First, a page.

Ismail Zaitoun, PhD
Credentials: Assistant Professor, Department of Ophthalmology and Visual Sciences
1300 University Ave
Madison, WI 53706
Ph.D. 2008, University of Wisconsin-Madison, Madison, WI
Postdoctoral position, University of Wisconsin-Madison, Madison, WI
Extremely premature children face many health issues, including a strong risk of vision loss. Retinopathy of prematurity (ROP) is a leading cause of visual impairment and loss in these children, affecting more than half of the 0.72% of babies born in the United States weighing 2.75 lbs or less. ROP is driven by the sensitivity of developing retinal vasculature to changes in oxygen levels in premature newborns, the reason for which remains unknown. The Zaitoun lab has focused on retinopathy of prematurity at the cellular and molecular levels, hoping to treat the root causes of this devastating disease. The lab has zeroed in on a family of proteins called Bcl-2, one of whose members—called Bim—appears to have an important role to play when the developing retinal vasculature receives too much oxygen (hyperoxia), destroying blood vessels, or too little oxygen (ischemia), which causes blood vessels to grow too profusely. Utilizing the oxygen-induced retinopathy (OIR) mouse model to study ROP, Dr. Zaitoun’s group and collaborators demonstrated that deleting Bim globally protected the growing blood vessels from either negative effect. Interestingly, deleting Bim in a targeted way, aiming at individual vascular cell types without global deletion, did not show the same protective effects.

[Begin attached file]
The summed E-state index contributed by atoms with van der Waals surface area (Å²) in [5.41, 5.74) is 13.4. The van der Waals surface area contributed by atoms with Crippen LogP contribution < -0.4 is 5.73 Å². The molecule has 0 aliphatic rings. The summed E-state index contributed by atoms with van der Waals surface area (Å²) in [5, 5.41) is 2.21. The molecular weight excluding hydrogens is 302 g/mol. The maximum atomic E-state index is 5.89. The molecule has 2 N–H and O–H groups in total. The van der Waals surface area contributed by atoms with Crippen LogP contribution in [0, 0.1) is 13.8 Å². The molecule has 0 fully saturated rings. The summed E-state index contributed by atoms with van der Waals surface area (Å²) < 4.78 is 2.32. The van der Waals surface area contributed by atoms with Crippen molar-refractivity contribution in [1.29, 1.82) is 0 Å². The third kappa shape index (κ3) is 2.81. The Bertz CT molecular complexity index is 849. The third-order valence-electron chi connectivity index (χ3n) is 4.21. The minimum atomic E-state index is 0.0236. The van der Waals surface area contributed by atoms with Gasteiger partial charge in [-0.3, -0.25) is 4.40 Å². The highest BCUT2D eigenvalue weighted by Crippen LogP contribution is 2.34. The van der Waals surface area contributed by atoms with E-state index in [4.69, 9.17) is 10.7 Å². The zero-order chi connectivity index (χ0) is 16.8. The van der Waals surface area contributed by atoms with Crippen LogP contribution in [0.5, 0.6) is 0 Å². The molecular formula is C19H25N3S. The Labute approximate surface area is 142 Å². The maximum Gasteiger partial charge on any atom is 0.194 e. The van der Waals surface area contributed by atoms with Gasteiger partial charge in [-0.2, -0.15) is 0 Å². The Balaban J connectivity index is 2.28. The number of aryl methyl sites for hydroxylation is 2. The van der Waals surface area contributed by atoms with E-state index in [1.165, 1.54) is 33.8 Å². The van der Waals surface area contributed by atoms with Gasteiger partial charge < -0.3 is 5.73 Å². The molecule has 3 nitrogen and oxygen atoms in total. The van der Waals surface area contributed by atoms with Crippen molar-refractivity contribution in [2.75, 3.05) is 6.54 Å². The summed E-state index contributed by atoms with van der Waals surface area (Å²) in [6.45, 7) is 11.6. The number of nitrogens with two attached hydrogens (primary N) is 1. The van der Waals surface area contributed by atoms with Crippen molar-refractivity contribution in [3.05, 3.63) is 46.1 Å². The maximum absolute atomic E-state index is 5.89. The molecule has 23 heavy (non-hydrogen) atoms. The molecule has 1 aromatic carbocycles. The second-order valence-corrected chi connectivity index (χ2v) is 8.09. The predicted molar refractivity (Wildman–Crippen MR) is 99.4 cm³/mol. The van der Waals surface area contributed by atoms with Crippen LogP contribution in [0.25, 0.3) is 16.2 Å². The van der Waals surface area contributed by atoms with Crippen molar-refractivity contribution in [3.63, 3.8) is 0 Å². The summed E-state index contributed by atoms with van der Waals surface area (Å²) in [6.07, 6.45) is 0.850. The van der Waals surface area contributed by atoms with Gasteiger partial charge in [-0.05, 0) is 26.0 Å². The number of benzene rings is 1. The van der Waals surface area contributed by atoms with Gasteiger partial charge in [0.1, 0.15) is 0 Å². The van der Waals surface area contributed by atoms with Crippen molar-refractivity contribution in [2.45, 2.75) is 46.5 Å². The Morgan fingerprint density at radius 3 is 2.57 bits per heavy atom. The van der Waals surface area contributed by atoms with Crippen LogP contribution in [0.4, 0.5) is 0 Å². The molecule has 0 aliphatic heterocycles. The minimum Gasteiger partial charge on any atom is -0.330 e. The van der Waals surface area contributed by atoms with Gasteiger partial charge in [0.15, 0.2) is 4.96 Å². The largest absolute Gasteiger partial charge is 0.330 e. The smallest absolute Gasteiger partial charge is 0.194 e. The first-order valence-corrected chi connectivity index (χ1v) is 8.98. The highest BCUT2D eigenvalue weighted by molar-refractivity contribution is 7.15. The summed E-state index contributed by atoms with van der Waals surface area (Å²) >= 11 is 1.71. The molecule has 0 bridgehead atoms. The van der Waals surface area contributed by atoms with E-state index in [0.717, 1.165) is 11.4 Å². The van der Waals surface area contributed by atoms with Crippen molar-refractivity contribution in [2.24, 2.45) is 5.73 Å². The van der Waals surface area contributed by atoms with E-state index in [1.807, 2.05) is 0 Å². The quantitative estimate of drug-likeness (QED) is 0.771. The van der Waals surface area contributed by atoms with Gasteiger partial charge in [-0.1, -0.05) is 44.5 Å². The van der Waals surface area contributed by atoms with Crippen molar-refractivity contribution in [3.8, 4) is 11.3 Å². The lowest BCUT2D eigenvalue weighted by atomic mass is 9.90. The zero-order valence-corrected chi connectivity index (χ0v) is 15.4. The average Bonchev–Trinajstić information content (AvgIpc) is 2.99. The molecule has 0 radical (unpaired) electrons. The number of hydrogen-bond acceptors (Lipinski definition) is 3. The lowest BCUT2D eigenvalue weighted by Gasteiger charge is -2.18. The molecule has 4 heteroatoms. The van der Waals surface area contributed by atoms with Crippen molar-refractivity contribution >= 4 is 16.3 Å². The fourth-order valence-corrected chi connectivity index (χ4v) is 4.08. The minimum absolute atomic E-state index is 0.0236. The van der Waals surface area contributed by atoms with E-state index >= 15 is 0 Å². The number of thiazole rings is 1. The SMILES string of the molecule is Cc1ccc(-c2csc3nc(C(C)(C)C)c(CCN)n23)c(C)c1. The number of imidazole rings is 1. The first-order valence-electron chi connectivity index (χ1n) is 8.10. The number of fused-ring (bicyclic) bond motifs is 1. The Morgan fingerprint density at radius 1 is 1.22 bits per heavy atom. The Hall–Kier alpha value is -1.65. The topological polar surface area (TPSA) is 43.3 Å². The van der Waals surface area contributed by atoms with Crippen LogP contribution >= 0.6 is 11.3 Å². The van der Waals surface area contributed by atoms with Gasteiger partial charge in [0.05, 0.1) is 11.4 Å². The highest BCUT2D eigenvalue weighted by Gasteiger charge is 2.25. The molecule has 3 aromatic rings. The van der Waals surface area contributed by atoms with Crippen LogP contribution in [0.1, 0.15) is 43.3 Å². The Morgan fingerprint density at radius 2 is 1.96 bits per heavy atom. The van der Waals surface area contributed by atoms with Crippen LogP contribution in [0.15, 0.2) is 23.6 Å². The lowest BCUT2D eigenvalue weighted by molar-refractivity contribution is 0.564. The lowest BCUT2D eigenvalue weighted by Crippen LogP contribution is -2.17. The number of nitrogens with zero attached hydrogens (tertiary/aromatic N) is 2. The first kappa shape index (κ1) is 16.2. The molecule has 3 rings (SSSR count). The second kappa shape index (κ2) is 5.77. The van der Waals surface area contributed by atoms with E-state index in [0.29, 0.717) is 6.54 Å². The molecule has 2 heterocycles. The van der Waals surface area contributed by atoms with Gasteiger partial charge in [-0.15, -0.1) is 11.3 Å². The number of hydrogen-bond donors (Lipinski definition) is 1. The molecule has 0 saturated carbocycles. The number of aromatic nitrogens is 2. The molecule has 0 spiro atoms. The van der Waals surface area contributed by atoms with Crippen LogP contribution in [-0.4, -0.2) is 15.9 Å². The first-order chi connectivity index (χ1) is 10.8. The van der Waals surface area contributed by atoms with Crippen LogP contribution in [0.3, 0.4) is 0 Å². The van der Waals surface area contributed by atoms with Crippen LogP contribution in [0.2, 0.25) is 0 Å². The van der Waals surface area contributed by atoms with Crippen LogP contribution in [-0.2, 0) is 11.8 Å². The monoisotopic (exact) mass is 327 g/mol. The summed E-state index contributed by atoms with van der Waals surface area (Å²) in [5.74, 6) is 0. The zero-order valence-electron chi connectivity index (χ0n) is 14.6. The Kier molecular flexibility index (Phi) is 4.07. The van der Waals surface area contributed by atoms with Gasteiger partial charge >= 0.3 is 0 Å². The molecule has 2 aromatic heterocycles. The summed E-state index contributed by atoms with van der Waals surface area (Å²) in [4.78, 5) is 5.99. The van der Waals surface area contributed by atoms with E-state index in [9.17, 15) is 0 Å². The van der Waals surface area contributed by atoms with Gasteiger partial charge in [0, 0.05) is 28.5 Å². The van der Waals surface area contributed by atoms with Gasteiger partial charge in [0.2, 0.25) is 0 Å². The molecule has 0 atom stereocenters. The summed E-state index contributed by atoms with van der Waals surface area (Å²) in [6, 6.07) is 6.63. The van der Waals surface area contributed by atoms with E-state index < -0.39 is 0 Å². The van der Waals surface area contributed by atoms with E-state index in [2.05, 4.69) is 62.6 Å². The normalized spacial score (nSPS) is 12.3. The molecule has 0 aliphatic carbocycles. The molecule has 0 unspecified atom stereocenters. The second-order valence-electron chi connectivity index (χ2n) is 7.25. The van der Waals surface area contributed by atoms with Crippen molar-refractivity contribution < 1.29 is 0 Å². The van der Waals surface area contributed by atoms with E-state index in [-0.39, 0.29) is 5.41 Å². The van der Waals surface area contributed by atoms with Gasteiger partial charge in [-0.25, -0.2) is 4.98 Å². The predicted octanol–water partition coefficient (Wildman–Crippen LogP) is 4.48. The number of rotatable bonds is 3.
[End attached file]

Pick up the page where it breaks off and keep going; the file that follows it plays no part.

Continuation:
Currently funded by an R01 grant from the NIH, the Zaitoun lab is performing experiments to determine the exact roles played by Bim expression and by another protein, vascular endothelial growth factor (VEGF), in the inner retinal neurons and their impact on hyperoxia-induced vascular damage during oxygen-induced ischemic retinopathy. Figuring out the precise mechanisms of action undertaken by these proteins should allow for targeted therapies to prevent retinopathy of prematurity and its accompanying vision loss.
A second line of research in the lab aims to determine the impact of hypoxic-ischemic insult on retinal vascular integrity and function. A great majority of surviving children with hypoxic-ischemic encephalopathy (HIE) display visual impairments. These impairments are usually associated with injuries to certain parts of the cerebral visual systems. In addition, emerging evidence suggests neuronal damage in the retina following HIE. However, how these changes are brought up in the retina, and whether retinal vascular damage contributes to the compromised vision, remains poorly understood. The studies show a significant defect in retinal vascularization in animals subjected to HIE.